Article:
In the movie Arbitrage, hedge fund magnate Robert Miller (Richard Gere) justifies his financial and personal chicanery on the grounds that it benefits others (employees, investors, family). This is in the long tradition of Enron, Martha Stewart, Bernie Madoff and many others and now has some academic backing in the form of a new working paper from Harvard Business School.
The paper examines whether individuals cheat more when other individuals can benefit from their cheating (they do) and when the number of beneficiaries of wrongdoing is larger (they do). The results indicate that people use moral flexibility in justifying their self- interested actions when such actions benefit others in addition to the self.
. . . our findings suggest that when others can benefit from one’s dishonesty people consider larger dishonesty as morally acceptable and thus can benefit from their cheating and simultaneously feel less guilty about it.
The authors write that their findings “may have serious implications for the study of collaborative work in the social realm. Self-managed or empowered teams are one of the most prevalent groups in modern corporations. In these teams, decision- making authority is delegated to individual members, who are in charge of making decisions with consequences for their peers and their organization.”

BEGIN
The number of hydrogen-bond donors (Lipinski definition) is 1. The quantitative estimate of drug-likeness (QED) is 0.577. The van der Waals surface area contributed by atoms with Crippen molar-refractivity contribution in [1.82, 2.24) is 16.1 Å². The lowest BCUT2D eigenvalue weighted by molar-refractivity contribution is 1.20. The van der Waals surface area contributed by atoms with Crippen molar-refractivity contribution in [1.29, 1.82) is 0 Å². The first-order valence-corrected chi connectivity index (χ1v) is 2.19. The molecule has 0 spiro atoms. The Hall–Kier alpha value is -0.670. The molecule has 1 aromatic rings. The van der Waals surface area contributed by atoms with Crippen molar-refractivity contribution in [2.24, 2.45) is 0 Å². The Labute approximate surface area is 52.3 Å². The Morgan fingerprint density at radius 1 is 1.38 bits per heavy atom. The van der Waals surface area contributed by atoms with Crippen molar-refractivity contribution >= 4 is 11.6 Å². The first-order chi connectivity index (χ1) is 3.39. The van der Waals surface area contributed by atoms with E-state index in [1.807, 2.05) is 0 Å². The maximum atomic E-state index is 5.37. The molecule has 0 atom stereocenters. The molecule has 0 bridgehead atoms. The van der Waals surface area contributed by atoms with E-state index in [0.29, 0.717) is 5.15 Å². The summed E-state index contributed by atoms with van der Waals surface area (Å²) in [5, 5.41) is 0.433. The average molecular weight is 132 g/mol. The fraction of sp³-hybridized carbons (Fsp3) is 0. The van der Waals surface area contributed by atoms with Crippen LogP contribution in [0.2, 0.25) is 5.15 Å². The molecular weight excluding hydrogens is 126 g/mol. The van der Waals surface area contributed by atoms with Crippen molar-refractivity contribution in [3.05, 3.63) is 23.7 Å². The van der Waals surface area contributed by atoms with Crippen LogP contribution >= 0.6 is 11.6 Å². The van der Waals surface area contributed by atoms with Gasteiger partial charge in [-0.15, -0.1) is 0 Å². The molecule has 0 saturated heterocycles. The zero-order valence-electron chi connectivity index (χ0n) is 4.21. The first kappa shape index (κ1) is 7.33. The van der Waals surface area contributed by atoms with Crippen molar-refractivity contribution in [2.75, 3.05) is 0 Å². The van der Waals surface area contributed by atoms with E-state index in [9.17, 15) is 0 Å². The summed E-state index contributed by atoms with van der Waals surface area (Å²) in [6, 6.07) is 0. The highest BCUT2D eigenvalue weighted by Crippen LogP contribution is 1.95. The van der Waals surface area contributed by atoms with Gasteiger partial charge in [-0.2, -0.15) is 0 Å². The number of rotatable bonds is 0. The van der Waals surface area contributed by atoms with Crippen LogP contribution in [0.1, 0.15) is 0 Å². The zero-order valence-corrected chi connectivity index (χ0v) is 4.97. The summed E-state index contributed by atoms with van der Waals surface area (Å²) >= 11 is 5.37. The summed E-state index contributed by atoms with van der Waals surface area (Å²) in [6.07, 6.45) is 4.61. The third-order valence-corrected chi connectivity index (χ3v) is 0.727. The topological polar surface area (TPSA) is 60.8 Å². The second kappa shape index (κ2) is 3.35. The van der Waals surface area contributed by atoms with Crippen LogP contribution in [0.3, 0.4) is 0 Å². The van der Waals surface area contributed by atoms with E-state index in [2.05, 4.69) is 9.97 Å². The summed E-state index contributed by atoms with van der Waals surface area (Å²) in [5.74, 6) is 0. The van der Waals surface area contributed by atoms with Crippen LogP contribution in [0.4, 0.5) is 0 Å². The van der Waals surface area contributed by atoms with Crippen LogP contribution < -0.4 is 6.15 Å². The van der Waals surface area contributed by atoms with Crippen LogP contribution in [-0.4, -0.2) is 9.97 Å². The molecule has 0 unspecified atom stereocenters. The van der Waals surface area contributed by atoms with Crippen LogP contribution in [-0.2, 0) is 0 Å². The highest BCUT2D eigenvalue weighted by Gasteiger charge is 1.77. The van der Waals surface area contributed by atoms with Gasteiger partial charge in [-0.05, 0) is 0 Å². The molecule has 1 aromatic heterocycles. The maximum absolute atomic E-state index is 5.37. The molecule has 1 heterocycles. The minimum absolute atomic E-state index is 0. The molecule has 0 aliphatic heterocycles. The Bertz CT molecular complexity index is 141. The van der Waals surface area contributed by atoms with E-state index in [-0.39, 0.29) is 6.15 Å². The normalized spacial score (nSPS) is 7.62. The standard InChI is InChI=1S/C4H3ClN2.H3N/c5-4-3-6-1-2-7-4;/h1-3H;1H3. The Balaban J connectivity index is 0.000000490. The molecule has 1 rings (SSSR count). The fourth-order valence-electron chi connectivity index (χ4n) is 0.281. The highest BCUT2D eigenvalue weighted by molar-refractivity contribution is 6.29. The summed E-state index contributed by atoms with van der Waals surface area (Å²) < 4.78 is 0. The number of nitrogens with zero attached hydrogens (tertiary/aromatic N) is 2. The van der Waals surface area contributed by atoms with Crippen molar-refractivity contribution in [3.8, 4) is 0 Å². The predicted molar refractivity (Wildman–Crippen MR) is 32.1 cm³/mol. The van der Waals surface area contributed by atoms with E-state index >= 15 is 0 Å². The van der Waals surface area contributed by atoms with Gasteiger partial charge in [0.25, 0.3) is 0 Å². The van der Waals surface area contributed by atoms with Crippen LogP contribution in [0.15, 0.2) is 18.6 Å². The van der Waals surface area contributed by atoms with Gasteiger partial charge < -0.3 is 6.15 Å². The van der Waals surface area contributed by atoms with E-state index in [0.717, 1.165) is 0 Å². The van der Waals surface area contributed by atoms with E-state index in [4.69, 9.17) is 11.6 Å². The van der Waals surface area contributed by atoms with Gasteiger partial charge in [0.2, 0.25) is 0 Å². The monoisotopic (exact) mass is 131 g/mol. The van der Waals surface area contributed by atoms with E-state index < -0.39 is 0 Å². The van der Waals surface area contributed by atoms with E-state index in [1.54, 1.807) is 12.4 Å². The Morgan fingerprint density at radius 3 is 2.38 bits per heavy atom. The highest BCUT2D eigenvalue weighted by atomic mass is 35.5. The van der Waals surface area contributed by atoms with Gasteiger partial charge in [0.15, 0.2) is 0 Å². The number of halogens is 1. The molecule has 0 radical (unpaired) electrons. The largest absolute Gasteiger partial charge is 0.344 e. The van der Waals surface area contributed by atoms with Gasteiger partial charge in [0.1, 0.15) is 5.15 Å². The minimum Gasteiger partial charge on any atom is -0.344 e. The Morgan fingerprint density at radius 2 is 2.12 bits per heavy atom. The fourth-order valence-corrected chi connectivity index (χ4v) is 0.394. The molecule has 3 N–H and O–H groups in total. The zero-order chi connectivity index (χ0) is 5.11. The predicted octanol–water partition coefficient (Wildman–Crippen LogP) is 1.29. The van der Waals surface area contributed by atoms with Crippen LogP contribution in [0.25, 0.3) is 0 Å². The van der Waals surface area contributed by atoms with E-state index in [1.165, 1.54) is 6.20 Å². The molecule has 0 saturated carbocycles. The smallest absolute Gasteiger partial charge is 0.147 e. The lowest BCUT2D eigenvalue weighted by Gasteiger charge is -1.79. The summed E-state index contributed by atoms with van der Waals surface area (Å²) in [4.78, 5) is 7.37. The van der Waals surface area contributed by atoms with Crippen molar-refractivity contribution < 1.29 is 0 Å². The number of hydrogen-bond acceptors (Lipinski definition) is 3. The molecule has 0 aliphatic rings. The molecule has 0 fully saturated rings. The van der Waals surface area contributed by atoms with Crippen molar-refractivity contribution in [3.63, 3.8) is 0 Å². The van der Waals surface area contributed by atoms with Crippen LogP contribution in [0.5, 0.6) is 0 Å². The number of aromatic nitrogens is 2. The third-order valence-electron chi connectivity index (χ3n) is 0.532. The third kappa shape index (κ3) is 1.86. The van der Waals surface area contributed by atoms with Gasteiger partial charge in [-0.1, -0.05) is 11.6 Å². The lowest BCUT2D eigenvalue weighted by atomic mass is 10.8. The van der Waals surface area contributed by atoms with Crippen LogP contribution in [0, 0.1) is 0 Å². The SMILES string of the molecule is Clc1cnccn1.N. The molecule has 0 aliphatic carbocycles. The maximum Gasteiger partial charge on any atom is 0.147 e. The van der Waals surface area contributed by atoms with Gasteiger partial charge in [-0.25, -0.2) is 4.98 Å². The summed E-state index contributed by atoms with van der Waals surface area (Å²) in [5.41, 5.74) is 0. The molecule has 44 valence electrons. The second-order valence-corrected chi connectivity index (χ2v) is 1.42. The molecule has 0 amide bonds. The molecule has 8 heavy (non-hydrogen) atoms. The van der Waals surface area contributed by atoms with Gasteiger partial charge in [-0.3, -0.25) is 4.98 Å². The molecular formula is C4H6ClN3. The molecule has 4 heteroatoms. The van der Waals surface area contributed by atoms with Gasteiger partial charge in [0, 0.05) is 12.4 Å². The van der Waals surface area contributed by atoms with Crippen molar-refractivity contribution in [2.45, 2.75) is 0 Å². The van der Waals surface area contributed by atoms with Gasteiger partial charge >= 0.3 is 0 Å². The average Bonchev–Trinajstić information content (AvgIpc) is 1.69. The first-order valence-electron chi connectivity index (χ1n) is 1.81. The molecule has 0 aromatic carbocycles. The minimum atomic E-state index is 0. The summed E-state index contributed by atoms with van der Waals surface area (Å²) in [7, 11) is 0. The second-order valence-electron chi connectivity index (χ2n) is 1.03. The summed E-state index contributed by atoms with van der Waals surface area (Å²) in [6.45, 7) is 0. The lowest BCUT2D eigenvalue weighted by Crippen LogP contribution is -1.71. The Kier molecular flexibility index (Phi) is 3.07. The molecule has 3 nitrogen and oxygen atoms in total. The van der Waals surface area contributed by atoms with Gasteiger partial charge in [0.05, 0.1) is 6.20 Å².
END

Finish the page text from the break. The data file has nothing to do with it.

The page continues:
“Our findings suggest that the upside of monitoring and empowerment can be overwhelmed by the downsides of the increased moral flexibility induced by the presence of others. Thus, one implication can be that some members of teams should not be a part of the social circle of the group, and another is the recognition that good people who care about their coworkers can in fact end up cheating more.”
Self-Serving Altruism? When Unethical Actions That Benefit Others Do Not Trigger Guilt by Francesca Gino, Shahar Ayal, Dan Ariely